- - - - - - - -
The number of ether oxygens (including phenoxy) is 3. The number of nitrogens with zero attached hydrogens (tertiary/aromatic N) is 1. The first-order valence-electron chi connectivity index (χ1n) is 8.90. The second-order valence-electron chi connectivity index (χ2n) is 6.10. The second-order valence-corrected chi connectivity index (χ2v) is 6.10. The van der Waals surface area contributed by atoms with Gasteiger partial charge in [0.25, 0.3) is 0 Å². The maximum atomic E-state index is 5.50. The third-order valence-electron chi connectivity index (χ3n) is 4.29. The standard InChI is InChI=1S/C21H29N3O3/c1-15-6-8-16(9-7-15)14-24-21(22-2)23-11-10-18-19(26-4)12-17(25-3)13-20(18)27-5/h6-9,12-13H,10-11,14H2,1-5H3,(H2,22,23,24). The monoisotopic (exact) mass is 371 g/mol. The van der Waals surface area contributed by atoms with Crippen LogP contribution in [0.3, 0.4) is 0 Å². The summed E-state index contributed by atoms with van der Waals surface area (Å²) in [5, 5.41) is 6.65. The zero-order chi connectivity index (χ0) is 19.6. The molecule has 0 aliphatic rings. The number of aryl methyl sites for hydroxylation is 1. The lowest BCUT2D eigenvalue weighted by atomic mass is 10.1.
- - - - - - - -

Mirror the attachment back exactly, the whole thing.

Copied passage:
The number of ether oxygens (including phenoxy) is 3. The number of nitrogens with zero attached hydrogens (tertiary/aromatic N) is 1. The first-order valence-electron chi connectivity index (χ1n) is 8.90. The second-order valence-electron chi connectivity index (χ2n) is 6.10. The second-order valence-corrected chi connectivity index (χ2v) is 6.10. The van der Waals surface area contributed by atoms with Gasteiger partial charge in [0.25, 0.3) is 0 Å². The maximum atomic E-state index is 5.50. The third-order valence-electron chi connectivity index (χ3n) is 4.29. The standard InChI is InChI=1S/C21H29N3O3/c1-15-6-8-16(9-7-15)14-24-21(22-2)23-11-10-18-19(26-4)12-17(25-3)13-20(18)27-5/h6-9,12-13H,10-11,14H2,1-5H3,(H2,22,23,24). The monoisotopic (exact) mass is 371 g/mol. The van der Waals surface area contributed by atoms with Crippen LogP contribution in [0.3, 0.4) is 0 Å². The summed E-state index contributed by atoms with van der Waals surface area (Å²) in [5, 5.41) is 6.65. The zero-order chi connectivity index (χ0) is 19.6. The molecule has 0 aliphatic rings. The number of aryl methyl sites for hydroxylation is 1. The lowest BCUT2D eigenvalue weighted by atomic mass is 10.1.